(CALMATTERS) – It’s crunch month for California legislators who promised sweeping reforms in response to the police killing of George Floyd and the protests his death unleashed.

Police officers fire rubber bullets after a protest over the death of George Floyd, a handcuffed black man in police custody in Minneapolis, in Los Angeles, Saturday, May 30, 2020. (AP Photo/Ringo H.W. Chiu)

Yet some social justice advocates doubt that politicians’ stomachs for change are as strong as their rhetoric: A Senate bill to excommunicate corrupt or misbehaving cops may be denied a floor vote, while another measure to involve the attorney general in certain deadly force investigations is gaining new opposition from those who say it won’t do much if signed into law.

State lawmakers have until Aug. 31 to consider at least 15 bills seeking to reign in, report on and oversee the kind of police violence that ended the lives of Floyd in Minnesota, Breonna Taylor in Kentucky, Rayshard Brooks in Georgia and — closer to home — Andres Guardado in Gardena and Sean Monterrosa in Vallejo in the past year.

Most of the bills will be tested this week and next as lawmakers in both houses determine whether California can afford the price of reform when the state is tapping so deep into its rainy-day fund.

For instance, a bill allowing victims of violent police crimes to pursue benefits through the state could draw $200 million a year from the California Victim Compensation Board’s restitution fund, as well as $700 million in retroactive payouts. Those are expenses the fund probably cannot support, Jolie Onodera, a deputy secretary of legislation for the Department of Finance, told the Senate Appropriations Committee on Monday.

While some bills appear to be carrying enough momentum to survive, Sen. Scott Wiener had a word of caution at a Public Safety hearing last week.

“This is a challenge to the entire Legislature,” the San Francisco Democrat said. “We can’t just have a few wins this year … and then just go back to business as usual.”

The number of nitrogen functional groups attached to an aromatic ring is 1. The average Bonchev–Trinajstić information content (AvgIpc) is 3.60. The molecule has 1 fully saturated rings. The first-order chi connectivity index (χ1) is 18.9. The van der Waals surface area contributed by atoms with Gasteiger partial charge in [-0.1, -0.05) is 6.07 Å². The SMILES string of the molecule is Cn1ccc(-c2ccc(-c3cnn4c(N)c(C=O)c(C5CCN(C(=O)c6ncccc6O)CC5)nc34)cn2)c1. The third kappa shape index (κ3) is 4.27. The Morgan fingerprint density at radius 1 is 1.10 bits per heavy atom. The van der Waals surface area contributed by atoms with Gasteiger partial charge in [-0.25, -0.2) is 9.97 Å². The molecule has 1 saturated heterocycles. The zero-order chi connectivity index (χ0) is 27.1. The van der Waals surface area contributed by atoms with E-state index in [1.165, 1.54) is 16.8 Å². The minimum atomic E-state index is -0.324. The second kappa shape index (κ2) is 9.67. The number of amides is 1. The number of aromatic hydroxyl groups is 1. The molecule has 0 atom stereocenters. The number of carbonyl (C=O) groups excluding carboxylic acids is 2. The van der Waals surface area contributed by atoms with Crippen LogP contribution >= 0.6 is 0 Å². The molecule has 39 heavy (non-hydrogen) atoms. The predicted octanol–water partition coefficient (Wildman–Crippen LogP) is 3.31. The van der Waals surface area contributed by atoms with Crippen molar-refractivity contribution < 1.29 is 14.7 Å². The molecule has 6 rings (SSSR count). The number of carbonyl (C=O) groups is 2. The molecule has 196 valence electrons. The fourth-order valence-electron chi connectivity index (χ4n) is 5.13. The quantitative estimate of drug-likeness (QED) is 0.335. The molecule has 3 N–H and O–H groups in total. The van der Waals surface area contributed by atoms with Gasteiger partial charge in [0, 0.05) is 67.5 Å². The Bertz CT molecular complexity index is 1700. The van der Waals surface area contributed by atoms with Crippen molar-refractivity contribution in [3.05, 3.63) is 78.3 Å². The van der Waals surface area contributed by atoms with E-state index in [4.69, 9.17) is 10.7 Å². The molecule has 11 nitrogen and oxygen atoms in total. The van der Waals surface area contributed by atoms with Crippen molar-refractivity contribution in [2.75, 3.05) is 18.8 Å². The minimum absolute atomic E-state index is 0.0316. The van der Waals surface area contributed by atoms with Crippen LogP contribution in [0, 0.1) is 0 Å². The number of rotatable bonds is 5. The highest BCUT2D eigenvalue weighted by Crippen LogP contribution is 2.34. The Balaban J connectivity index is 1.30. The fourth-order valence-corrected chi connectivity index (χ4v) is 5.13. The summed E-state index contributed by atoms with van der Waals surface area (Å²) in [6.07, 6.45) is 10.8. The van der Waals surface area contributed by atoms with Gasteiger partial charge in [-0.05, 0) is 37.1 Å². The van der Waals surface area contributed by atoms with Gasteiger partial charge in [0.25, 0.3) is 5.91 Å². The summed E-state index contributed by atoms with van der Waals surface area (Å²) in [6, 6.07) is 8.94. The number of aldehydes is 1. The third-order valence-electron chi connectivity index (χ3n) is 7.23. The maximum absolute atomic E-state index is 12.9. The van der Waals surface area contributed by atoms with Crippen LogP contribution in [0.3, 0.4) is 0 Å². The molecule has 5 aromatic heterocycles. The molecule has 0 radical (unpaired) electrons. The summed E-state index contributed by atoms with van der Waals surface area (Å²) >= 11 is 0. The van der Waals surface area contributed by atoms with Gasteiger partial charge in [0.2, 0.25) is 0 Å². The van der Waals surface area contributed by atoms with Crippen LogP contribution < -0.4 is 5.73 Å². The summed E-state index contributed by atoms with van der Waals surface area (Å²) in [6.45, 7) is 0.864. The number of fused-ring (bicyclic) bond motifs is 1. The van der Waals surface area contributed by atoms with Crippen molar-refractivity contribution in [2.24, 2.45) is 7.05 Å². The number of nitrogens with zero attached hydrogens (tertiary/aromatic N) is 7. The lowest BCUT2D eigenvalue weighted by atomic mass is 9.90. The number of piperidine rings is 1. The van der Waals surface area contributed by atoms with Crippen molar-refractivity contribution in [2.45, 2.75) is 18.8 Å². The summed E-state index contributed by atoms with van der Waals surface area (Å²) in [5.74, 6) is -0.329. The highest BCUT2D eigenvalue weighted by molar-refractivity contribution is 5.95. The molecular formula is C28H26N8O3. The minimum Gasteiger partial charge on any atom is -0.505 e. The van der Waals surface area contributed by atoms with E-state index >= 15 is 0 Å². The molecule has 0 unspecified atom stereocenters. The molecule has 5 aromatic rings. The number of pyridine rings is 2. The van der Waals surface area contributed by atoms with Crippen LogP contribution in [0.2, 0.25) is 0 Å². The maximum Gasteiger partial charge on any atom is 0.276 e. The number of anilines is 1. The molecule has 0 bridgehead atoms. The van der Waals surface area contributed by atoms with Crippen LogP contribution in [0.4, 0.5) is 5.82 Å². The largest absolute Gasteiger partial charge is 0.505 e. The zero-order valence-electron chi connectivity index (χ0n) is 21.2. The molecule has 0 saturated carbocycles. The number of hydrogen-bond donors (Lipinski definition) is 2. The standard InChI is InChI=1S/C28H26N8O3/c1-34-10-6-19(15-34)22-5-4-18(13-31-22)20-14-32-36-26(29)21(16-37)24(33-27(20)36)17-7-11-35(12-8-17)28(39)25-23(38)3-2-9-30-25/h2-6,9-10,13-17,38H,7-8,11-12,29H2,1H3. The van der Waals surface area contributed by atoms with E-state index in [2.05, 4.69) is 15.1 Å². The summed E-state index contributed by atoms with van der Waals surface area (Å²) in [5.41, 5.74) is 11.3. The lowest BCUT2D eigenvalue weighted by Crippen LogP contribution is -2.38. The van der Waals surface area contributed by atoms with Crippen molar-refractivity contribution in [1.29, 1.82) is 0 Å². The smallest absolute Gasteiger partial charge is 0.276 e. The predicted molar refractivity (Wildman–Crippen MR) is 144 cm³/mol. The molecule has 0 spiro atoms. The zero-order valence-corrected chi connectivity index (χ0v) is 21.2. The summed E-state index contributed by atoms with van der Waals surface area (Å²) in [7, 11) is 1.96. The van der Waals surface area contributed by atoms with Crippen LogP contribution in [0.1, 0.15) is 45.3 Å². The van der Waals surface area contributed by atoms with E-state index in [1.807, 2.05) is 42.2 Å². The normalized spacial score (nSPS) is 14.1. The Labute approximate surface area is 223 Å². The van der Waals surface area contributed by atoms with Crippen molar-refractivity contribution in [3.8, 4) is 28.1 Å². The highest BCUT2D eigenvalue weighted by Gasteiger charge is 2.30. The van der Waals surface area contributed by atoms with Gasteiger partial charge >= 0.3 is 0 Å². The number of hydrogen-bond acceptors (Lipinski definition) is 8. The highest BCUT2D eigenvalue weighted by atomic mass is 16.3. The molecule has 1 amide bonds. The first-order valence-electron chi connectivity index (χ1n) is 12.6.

The police reform measures churning through a pandemic-shortened legislative session cover a lot of ground:

  • AB 1196 would bar law enforcement from using chokeholds to make an arrest, prevent an escape or overcome resistance.
  • AB 66 would ban police from firing tear gas on crowds and restrict use of so-called “less lethal” artillery, such as rubber bullets and beanbag projectiles, which were frequently deployed against protesters this year.
  • SB 629 demands new protections of media covering protests. It is one of at least three bills motivated by law enforcement’s forceful response to protests against systemic police violence.
  • AB 846 requires prospective officers to be medically evaluated for bias.
  • AB 1022 lays out specific requirements for officers to intervene or report their fellow cops when they see them abusing people.
  • SB 731 creates a statewide process to disqualify bad officers and block them from being hired by other agencies, and AB 776 expands access to their personnel files.
  • AB 767 removes hurdles for victims of illegal police violence and their families to pursue restitution, including help with medical expenses and funeral costs.
  • And AB 1506 requires the state Department of Justice to review a limited number of police killings.